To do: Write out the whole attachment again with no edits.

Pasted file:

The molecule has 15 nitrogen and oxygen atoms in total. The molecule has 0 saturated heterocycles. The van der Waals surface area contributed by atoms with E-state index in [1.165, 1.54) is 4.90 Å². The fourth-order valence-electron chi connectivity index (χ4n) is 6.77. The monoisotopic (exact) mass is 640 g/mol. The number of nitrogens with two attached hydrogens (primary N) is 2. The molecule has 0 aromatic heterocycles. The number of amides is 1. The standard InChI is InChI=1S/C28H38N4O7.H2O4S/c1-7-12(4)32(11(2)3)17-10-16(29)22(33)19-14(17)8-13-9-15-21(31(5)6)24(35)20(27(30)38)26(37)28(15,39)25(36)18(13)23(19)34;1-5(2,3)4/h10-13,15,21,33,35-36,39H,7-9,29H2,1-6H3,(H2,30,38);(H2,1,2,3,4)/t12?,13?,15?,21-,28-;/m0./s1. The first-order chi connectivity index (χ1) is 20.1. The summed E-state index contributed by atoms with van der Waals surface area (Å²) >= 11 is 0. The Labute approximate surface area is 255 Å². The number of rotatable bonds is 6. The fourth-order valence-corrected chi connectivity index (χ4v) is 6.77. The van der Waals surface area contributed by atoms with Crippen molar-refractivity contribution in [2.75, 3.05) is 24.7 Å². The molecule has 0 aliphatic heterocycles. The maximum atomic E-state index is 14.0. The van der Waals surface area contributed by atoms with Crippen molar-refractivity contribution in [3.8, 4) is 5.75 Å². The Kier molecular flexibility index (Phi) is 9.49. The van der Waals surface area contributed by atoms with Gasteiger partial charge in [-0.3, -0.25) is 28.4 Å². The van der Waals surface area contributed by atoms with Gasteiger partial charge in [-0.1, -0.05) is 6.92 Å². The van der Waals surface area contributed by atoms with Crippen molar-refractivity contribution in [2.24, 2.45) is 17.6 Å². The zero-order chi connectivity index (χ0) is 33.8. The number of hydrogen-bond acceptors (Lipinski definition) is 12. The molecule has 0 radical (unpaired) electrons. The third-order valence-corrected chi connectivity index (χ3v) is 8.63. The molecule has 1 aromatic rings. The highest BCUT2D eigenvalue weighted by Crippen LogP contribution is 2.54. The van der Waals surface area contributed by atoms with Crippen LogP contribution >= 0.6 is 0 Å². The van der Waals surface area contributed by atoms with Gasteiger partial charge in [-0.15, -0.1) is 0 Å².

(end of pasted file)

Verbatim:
The molecule has 15 nitrogen and oxygen atoms in total. The molecule has 0 saturated heterocycles. The van der Waals surface area contributed by atoms with E-state index in [1.165, 1.54) is 4.90 Å². The fourth-order valence-electron chi connectivity index (χ4n) is 6.77. The monoisotopic (exact) mass is 640 g/mol. The number of nitrogens with two attached hydrogens (primary N) is 2. The molecule has 0 aromatic heterocycles. The number of amides is 1. The standard InChI is InChI=1S/C28H38N4O7.H2O4S/c1-7-12(4)32(11(2)3)17-10-16(29)22(33)19-14(17)8-13-9-15-21(31(5)6)24(35)20(27(30)38)26(37)28(15,39)25(36)18(13)23(19)34;1-5(2,3)4/h10-13,15,21,33,35-36,39H,7-9,29H2,1-6H3,(H2,30,38);(H2,1,2,3,4)/t12?,13?,15?,21-,28-;/m0./s1. The first-order chi connectivity index (χ1) is 20.1. The summed E-state index contributed by atoms with van der Waals surface area (Å²) >= 11 is 0. The Labute approximate surface area is 255 Å². The number of rotatable bonds is 6. The fourth-order valence-corrected chi connectivity index (χ4v) is 6.77. The van der Waals surface area contributed by atoms with Crippen molar-refractivity contribution in [2.75, 3.05) is 24.7 Å². The molecule has 0 aliphatic heterocycles. The maximum atomic E-state index is 14.0. The van der Waals surface area contributed by atoms with Crippen molar-refractivity contribution in [3.8, 4) is 5.75 Å². The Kier molecular flexibility index (Phi) is 9.49. The van der Waals surface area contributed by atoms with Gasteiger partial charge in [-0.3, -0.25) is 28.4 Å². The van der Waals surface area contributed by atoms with Gasteiger partial charge in [-0.1, -0.05) is 6.92 Å². The van der Waals surface area contributed by atoms with Crippen molar-refractivity contribution in [2.24, 2.45) is 17.6 Å². The zero-order chi connectivity index (χ0) is 33.8. The number of hydrogen-bond acceptors (Lipinski definition) is 12. The molecule has 0 radical (unpaired) electrons. The third-order valence-corrected chi connectivity index (χ3v) is 8.63. The molecule has 1 aromatic rings. The highest BCUT2D eigenvalue weighted by Crippen LogP contribution is 2.54. The van der Waals surface area contributed by atoms with Crippen LogP contribution >= 0.6 is 0 Å². The van der Waals surface area contributed by atoms with Gasteiger partial charge in [-0.15, -0.1) is 0 Å².